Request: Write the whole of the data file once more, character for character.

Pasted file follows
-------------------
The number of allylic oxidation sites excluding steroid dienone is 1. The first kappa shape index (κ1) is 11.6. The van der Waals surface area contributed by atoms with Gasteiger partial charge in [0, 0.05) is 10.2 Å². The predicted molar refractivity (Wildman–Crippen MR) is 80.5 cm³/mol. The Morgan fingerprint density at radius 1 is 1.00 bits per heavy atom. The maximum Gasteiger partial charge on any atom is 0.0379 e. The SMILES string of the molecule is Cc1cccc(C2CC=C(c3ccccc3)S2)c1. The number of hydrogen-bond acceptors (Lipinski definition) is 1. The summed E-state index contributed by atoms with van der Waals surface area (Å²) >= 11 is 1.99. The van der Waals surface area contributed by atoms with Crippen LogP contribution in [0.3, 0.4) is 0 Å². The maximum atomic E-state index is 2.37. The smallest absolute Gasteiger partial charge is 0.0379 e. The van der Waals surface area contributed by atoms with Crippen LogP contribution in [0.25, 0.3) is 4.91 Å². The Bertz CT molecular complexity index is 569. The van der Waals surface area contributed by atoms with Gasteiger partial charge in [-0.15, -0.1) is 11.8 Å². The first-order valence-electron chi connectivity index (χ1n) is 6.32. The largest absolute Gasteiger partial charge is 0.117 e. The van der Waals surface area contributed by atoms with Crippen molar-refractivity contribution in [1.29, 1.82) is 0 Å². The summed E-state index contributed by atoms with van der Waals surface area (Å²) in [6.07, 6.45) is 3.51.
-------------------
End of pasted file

The number of allylic oxidation sites excluding steroid dienone is 1. The first kappa shape index (κ1) is 11.6. The van der Waals surface area contributed by atoms with Gasteiger partial charge in [0, 0.05) is 10.2 Å². The predicted molar refractivity (Wildman–Crippen MR) is 80.5 cm³/mol. The Morgan fingerprint density at radius 1 is 1.00 bits per heavy atom. The maximum Gasteiger partial charge on any atom is 0.0379 e. The SMILES string of the molecule is Cc1cccc(C2CC=C(c3ccccc3)S2)c1. The number of hydrogen-bond acceptors (Lipinski definition) is 1. The summed E-state index contributed by atoms with van der Waals surface area (Å²) >= 11 is 1.99. The van der Waals surface area contributed by atoms with Crippen LogP contribution in [0.3, 0.4) is 0 Å². The maximum atomic E-state index is 2.37. The smallest absolute Gasteiger partial charge is 0.0379 e. The van der Waals surface area contributed by atoms with Crippen LogP contribution in [0.25, 0.3) is 4.91 Å². The Bertz CT molecular complexity index is 569. The van der Waals surface area contributed by atoms with Gasteiger partial charge in [-0.15, -0.1) is 11.8 Å². The first-order valence-electron chi connectivity index (χ1n) is 6.32. The largest absolute Gasteiger partial charge is 0.117 e. The van der Waals surface area contributed by atoms with Crippen molar-refractivity contribution in [1.29, 1.82) is 0 Å². The summed E-state index contributed by atoms with van der Waals surface area (Å²) in [6.07, 6.45) is 3.51.